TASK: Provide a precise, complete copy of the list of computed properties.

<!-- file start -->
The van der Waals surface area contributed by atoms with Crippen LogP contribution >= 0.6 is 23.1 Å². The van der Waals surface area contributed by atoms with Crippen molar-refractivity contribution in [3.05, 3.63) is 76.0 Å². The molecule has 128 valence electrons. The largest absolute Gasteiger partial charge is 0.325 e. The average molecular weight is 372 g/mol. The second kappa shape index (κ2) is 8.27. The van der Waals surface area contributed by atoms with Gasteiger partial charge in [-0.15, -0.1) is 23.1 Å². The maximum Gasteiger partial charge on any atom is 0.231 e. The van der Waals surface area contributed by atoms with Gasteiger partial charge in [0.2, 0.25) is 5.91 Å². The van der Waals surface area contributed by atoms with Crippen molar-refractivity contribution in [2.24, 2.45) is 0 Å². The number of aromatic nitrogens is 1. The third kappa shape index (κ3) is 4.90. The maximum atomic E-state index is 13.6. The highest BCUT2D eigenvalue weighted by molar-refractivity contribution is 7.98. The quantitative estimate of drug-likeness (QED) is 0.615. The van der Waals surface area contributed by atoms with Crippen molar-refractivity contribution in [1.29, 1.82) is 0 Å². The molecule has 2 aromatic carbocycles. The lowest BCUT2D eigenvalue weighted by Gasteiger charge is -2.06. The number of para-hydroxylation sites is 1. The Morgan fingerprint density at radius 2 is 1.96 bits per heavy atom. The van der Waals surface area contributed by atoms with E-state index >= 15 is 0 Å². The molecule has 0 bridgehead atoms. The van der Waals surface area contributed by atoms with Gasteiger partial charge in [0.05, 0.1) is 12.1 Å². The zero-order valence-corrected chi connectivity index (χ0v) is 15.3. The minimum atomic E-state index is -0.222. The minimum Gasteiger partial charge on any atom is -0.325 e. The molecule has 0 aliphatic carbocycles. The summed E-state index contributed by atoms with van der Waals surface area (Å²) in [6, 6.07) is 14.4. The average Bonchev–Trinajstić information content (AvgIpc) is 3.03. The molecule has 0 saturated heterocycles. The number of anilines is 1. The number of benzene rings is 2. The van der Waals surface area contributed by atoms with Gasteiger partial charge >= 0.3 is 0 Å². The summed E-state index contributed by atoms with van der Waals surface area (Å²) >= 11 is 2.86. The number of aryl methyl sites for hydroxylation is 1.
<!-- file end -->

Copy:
The van der Waals surface area contributed by atoms with Crippen LogP contribution >= 0.6 is 23.1 Å². The van der Waals surface area contributed by atoms with Crippen molar-refractivity contribution in [3.05, 3.63) is 76.0 Å². The molecule has 128 valence electrons. The largest absolute Gasteiger partial charge is 0.325 e. The average molecular weight is 372 g/mol. The second kappa shape index (κ2) is 8.27. The van der Waals surface area contributed by atoms with Gasteiger partial charge in [-0.15, -0.1) is 23.1 Å². The maximum Gasteiger partial charge on any atom is 0.231 e. The van der Waals surface area contributed by atoms with Gasteiger partial charge in [0.2, 0.25) is 5.91 Å². The van der Waals surface area contributed by atoms with Crippen molar-refractivity contribution in [2.24, 2.45) is 0 Å². The number of aromatic nitrogens is 1. The third kappa shape index (κ3) is 4.90. The maximum atomic E-state index is 13.6. The highest BCUT2D eigenvalue weighted by molar-refractivity contribution is 7.98. The quantitative estimate of drug-likeness (QED) is 0.615. The van der Waals surface area contributed by atoms with Crippen molar-refractivity contribution in [1.29, 1.82) is 0 Å². The molecule has 2 aromatic carbocycles. The lowest BCUT2D eigenvalue weighted by Gasteiger charge is -2.06. The number of para-hydroxylation sites is 1. The Morgan fingerprint density at radius 2 is 1.96 bits per heavy atom. The van der Waals surface area contributed by atoms with E-state index >= 15 is 0 Å². The molecule has 0 bridgehead atoms. The van der Waals surface area contributed by atoms with Gasteiger partial charge in [0.05, 0.1) is 12.1 Å². The zero-order valence-corrected chi connectivity index (χ0v) is 15.3. The minimum atomic E-state index is -0.222. The minimum Gasteiger partial charge on any atom is -0.325 e. The molecule has 0 aliphatic carbocycles. The summed E-state index contributed by atoms with van der Waals surface area (Å²) in [6, 6.07) is 14.4. The average Bonchev–Trinajstić information content (AvgIpc) is 3.03. The molecule has 0 saturated heterocycles. The number of anilines is 1. The number of benzene rings is 2. The van der Waals surface area contributed by atoms with Gasteiger partial charge >= 0.3 is 0 Å². The summed E-state index contributed by atoms with van der Waals surface area (Å²) >= 11 is 2.86. The number of aryl methyl sites for hydroxylation is 1.